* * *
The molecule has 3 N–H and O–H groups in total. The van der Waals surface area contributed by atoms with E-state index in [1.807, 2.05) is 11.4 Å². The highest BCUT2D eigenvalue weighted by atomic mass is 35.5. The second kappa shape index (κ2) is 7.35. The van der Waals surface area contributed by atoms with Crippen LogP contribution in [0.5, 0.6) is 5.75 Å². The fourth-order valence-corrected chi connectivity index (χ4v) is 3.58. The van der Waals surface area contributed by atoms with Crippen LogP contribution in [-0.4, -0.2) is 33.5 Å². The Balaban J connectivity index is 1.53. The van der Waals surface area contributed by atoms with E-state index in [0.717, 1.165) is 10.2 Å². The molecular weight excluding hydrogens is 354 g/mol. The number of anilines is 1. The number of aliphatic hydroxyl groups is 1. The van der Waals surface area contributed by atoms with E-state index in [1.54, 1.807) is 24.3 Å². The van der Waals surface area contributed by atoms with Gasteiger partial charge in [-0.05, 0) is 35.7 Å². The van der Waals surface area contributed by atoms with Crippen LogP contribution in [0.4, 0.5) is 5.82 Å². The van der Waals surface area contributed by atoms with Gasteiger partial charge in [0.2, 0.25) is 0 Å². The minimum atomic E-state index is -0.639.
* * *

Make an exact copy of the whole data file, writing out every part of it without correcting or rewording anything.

The molecule has 3 N–H and O–H groups in total. The van der Waals surface area contributed by atoms with E-state index in [1.807, 2.05) is 11.4 Å². The highest BCUT2D eigenvalue weighted by atomic mass is 35.5. The second kappa shape index (κ2) is 7.35. The van der Waals surface area contributed by atoms with Crippen LogP contribution in [0.5, 0.6) is 5.75 Å². The fourth-order valence-corrected chi connectivity index (χ4v) is 3.58. The van der Waals surface area contributed by atoms with Crippen LogP contribution in [-0.4, -0.2) is 33.5 Å². The Balaban J connectivity index is 1.53. The van der Waals surface area contributed by atoms with E-state index in [0.717, 1.165) is 10.2 Å². The molecular weight excluding hydrogens is 354 g/mol. The number of anilines is 1. The number of aliphatic hydroxyl groups is 1. The van der Waals surface area contributed by atoms with E-state index in [1.54, 1.807) is 24.3 Å². The van der Waals surface area contributed by atoms with Gasteiger partial charge in [-0.05, 0) is 35.7 Å². The van der Waals surface area contributed by atoms with Crippen LogP contribution in [0.4, 0.5) is 5.82 Å². The van der Waals surface area contributed by atoms with Gasteiger partial charge in [0.2, 0.25) is 0 Å². The minimum atomic E-state index is -0.639.